As a teacher, we want to be the fixer. But when we do something for students, even when we’re just trying to help or maintain flow in the classroom, what are we keeping them from doing for themselves?
I observed in a kindergarten class recently where a student was sitting in the direct sunlight. It was just blasting her in the eyes. As a teacher, I know the first thing I would’ve done is closed the blinds or asked her to move. But that’s not what her teacher did. Her teacher asked her a question instead:
“What do you need to get your needs met?”
The girl then elected, on her own, to move to a different space in the classroom, and the lesson continued.
We know learner agency is important for our students to develop: to learn to advocate for themselves, to make choices, to practice self-awareness and an understanding of themselves as learners. But even though we want our students to take ownership and be agents of their own learning, many of our traditional teaching structures prevent this from happening. It isn’t just about offering students choices, but being intentional about those choices, trusting our students to make the right choice – and being prepared to reflect and learn with them when they don’t. Because sometimes, they won’t. And that’s part of the process.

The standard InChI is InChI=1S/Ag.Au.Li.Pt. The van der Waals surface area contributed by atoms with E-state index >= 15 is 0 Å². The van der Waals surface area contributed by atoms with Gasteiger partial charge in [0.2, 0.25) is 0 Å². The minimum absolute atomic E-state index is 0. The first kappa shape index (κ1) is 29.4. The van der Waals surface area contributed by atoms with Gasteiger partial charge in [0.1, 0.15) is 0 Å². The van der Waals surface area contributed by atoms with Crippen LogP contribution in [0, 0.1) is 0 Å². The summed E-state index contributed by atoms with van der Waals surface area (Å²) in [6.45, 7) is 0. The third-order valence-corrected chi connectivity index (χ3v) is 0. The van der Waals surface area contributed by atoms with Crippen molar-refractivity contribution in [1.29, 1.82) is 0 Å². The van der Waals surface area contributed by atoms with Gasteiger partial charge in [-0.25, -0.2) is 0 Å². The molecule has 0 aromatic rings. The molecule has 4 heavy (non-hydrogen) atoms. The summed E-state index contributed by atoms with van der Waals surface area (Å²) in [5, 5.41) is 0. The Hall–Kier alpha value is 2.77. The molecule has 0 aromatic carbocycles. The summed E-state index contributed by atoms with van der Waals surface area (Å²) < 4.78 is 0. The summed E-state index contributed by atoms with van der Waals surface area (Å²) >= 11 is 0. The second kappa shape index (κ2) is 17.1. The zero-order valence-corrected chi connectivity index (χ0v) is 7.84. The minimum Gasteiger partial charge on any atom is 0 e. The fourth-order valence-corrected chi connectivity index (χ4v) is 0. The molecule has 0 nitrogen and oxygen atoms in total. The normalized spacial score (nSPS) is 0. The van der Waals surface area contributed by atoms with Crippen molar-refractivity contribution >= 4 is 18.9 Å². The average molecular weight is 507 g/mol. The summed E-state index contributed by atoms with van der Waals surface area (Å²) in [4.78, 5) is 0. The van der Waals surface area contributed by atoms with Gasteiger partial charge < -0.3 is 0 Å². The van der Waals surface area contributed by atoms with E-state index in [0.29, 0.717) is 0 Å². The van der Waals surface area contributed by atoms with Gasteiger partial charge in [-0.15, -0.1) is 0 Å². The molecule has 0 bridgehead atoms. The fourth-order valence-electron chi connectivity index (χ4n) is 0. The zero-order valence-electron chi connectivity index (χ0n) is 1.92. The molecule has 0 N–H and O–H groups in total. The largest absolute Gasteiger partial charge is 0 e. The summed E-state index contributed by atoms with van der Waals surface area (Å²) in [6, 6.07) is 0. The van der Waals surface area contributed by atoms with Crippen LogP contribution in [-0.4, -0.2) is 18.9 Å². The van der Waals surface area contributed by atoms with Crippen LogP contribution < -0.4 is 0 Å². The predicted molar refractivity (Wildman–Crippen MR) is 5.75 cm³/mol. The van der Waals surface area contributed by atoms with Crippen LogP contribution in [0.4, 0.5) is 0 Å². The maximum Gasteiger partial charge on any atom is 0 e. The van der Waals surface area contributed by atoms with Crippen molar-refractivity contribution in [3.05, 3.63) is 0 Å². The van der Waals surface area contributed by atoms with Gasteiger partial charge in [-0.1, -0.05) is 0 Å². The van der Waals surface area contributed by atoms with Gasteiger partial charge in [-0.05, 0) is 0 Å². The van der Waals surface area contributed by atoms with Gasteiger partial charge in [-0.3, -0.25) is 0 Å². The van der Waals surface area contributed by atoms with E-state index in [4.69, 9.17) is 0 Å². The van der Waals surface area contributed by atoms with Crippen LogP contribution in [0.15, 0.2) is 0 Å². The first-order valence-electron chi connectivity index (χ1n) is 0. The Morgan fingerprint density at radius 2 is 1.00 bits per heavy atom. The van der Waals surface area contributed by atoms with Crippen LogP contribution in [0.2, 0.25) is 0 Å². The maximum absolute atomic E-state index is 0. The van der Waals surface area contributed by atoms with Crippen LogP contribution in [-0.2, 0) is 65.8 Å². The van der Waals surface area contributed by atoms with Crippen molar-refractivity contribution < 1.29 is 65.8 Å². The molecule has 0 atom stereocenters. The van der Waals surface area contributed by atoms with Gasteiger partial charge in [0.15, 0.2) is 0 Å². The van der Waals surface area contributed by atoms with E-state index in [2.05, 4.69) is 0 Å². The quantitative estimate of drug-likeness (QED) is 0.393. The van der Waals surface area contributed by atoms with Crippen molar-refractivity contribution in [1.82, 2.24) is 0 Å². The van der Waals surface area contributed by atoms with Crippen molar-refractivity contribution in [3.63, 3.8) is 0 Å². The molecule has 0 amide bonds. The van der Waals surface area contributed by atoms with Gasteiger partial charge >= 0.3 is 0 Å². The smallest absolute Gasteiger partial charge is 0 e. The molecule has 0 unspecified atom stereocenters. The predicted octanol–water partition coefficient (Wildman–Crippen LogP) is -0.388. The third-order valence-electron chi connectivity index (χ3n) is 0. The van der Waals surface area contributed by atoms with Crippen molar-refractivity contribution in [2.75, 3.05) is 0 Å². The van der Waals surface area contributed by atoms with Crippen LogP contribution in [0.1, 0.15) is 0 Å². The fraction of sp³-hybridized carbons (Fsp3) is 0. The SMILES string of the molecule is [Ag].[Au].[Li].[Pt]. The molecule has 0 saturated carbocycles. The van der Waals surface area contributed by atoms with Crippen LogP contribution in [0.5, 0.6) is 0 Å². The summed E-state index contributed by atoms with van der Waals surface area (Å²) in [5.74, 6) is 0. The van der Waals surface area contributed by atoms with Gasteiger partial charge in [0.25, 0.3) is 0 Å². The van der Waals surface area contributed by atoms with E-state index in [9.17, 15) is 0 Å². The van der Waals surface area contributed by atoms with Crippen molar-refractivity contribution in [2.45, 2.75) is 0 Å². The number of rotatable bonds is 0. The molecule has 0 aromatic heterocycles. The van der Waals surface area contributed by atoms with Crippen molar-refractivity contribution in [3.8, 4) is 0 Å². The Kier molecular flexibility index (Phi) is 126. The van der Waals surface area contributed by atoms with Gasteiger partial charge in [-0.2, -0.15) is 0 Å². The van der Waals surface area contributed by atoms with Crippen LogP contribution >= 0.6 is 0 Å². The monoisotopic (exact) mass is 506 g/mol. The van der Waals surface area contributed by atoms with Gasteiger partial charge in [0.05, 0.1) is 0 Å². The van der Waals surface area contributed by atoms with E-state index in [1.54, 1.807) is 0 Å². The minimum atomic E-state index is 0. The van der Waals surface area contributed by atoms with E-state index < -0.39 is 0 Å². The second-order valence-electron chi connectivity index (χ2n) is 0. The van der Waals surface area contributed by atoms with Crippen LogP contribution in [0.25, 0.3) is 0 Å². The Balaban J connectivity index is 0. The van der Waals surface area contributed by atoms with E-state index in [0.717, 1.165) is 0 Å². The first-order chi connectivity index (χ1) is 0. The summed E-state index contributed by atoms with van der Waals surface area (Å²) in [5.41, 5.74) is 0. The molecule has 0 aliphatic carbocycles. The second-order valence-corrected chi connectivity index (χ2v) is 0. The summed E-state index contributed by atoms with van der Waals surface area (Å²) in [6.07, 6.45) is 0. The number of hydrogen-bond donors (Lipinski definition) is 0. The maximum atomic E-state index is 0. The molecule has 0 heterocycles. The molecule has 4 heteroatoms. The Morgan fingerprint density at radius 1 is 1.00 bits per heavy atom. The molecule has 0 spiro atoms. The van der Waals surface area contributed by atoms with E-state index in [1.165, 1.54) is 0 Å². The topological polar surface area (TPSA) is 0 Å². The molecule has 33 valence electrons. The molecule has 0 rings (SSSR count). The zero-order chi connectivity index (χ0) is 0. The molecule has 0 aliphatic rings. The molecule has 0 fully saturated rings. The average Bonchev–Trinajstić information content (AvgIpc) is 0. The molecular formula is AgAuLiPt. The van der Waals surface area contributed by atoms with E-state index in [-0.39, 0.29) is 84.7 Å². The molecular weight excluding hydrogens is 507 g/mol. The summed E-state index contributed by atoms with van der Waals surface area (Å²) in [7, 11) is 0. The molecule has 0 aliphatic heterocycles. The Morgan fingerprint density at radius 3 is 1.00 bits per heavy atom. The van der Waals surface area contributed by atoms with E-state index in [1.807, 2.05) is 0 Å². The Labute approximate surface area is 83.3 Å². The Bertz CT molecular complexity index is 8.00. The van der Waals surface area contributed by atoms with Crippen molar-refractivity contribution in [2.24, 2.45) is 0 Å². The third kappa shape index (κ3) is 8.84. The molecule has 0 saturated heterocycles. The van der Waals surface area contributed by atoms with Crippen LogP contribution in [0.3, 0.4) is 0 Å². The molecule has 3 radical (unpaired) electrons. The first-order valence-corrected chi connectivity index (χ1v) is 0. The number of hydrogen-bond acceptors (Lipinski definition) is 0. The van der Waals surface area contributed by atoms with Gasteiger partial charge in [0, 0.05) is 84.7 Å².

As an example, when you offer your students the opportunity to choose a partner for a project, they’re going to choose their friends, right? Which might mean their work won’t get done. They’ll be frustrated. It might seem like you’ve made a mistake and next time, you need to choose partners instead. But what if:
- We had conversations with students about their choices, and how to make better choices next time?
- We had developed structures in class, with our students, to enable them to make good choices?
- When offering students choices, we considered the needs of the students as a higher priority than the needs of the task?
When we do some of these things, we are teaching our students that we trust them – and teaching them how to trust themselves.